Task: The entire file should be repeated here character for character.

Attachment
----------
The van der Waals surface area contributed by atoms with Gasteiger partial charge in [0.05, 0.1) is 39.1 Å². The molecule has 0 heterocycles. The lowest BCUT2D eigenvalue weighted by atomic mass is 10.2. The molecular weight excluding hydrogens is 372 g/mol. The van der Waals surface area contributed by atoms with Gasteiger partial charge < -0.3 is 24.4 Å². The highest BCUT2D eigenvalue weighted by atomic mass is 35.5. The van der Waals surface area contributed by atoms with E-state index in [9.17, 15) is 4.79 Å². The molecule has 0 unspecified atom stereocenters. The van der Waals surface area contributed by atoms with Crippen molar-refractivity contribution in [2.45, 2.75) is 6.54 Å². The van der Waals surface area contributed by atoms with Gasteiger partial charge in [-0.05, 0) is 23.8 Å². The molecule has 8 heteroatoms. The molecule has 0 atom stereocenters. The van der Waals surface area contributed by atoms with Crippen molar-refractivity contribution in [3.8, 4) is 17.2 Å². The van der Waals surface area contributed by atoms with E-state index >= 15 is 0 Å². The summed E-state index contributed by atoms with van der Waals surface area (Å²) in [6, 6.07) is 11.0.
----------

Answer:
The van der Waals surface area contributed by atoms with Gasteiger partial charge in [0.05, 0.1) is 39.1 Å². The molecule has 0 heterocycles. The lowest BCUT2D eigenvalue weighted by atomic mass is 10.2. The molecular weight excluding hydrogens is 372 g/mol. The van der Waals surface area contributed by atoms with Gasteiger partial charge < -0.3 is 24.4 Å². The highest BCUT2D eigenvalue weighted by atomic mass is 35.5. The van der Waals surface area contributed by atoms with E-state index in [9.17, 15) is 4.79 Å². The molecule has 0 unspecified atom stereocenters. The van der Waals surface area contributed by atoms with Crippen molar-refractivity contribution in [2.45, 2.75) is 6.54 Å². The van der Waals surface area contributed by atoms with Gasteiger partial charge in [-0.05, 0) is 23.8 Å². The molecule has 8 heteroatoms. The molecule has 0 atom stereocenters. The van der Waals surface area contributed by atoms with Crippen molar-refractivity contribution in [3.8, 4) is 17.2 Å². The van der Waals surface area contributed by atoms with E-state index >= 15 is 0 Å². The summed E-state index contributed by atoms with van der Waals surface area (Å²) in [6, 6.07) is 11.0.